Iraq bomb: Many dead in Shia mosque in Tuz Khurmato

The blast targeted worshippers attending a funeral at the mosque, as Ros Atkins reports

At least 23 people have been killed by a suicide bomber at a Shia mosque in the Iraqi village of Tuz Khurmato, with scores more wounded, police say.

The blast targeted worshippers attending a funeral at the mosque.

Although sectarian violence in Iraq has decreased since its height in 2006 and 2007, attacks on Shia are common, with many blamed on Sunni militants.

Tuz Khurmato lies 175km (110 miles) north of the capital, Baghdad, and is populated mainly by ethnic Turkmen.

The town is disputed between the government in Baghdad and ethnic Kurds, who inhabit a semi-autonomous region in the north and claim territory in four other nearby regions.

It was the scene of a shooting in November which left the two sides in an ongoing military standoff.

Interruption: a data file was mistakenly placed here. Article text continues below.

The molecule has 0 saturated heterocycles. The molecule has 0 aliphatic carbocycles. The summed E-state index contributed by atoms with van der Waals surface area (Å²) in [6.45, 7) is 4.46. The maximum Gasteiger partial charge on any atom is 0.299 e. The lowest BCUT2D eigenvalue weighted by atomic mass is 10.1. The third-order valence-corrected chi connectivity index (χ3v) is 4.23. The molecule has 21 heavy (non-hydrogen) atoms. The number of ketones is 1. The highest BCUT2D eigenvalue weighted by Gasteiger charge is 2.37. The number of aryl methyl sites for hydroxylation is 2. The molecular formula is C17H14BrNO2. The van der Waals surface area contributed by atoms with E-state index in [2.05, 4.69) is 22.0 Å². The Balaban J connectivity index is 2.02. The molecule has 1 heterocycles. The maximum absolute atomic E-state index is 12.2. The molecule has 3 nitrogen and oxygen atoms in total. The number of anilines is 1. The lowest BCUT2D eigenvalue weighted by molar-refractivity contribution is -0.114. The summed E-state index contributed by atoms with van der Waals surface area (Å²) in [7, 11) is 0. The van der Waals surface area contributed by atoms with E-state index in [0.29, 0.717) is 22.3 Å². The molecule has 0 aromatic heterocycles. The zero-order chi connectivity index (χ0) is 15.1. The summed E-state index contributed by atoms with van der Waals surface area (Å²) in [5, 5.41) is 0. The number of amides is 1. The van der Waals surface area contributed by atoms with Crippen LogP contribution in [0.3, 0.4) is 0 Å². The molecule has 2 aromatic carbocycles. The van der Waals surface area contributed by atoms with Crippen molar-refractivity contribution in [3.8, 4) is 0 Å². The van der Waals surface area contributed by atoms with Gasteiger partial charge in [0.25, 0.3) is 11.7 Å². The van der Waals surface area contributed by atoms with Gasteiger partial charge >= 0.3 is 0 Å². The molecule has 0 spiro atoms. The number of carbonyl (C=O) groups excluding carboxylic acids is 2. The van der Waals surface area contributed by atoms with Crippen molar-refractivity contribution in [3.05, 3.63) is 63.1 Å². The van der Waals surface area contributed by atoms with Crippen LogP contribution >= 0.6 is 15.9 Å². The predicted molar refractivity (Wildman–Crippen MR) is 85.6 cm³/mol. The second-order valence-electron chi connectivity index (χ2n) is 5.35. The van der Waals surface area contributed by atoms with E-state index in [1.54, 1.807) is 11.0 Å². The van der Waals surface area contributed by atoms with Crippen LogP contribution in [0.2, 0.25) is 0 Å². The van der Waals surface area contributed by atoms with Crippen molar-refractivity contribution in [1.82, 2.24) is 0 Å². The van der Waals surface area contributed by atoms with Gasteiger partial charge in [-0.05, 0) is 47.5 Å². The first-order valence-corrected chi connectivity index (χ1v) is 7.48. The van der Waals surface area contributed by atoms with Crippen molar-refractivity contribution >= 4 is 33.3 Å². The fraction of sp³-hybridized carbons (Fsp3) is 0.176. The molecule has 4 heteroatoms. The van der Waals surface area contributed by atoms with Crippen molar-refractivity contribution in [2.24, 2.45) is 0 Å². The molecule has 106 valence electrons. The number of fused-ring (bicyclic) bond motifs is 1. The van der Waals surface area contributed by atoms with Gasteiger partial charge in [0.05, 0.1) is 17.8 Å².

'Wrapped in carpets'

More than 75 people were injured in the bomb attack, medical officials said.

Initial reports put the death toll as high as 35.

"The suicide bomber managed to enter and blow himself up in the middle of the mourners," Shallal Abdul, mayor of Tuz Khurmato, told the AFP news agency.

Eyewitness Abbas Qadir Mohammed was quoted by Reuters news agency as saying: "I was sitting in the seats at the back when all of sudden I heard the sound of a huge explosion.

"Thank God I was behind because people in front of me saved me with their bodies."

The agency described survivors packing dead and injured people wrapped in carpets into lorries and cars to take them to hospital.

On Tuesday, at least 17 people were killed and dozens more wounded by a series of car bombings in and around Baghdad.

The assassination of a senior Sunni lawmaker last week has further inflamed sectarian tension between Sunnis and Shia, correspondents say.

In recent weeks, thousands of Sunnis have been holding mass protests in western Iraq against what they believe is discriminatory treatment by Prime Minister Nouri al-Maliki's Shia-dominated government.

The frequent bombings and the political crisis have stoked fears among Iraqis of a return to civil war.

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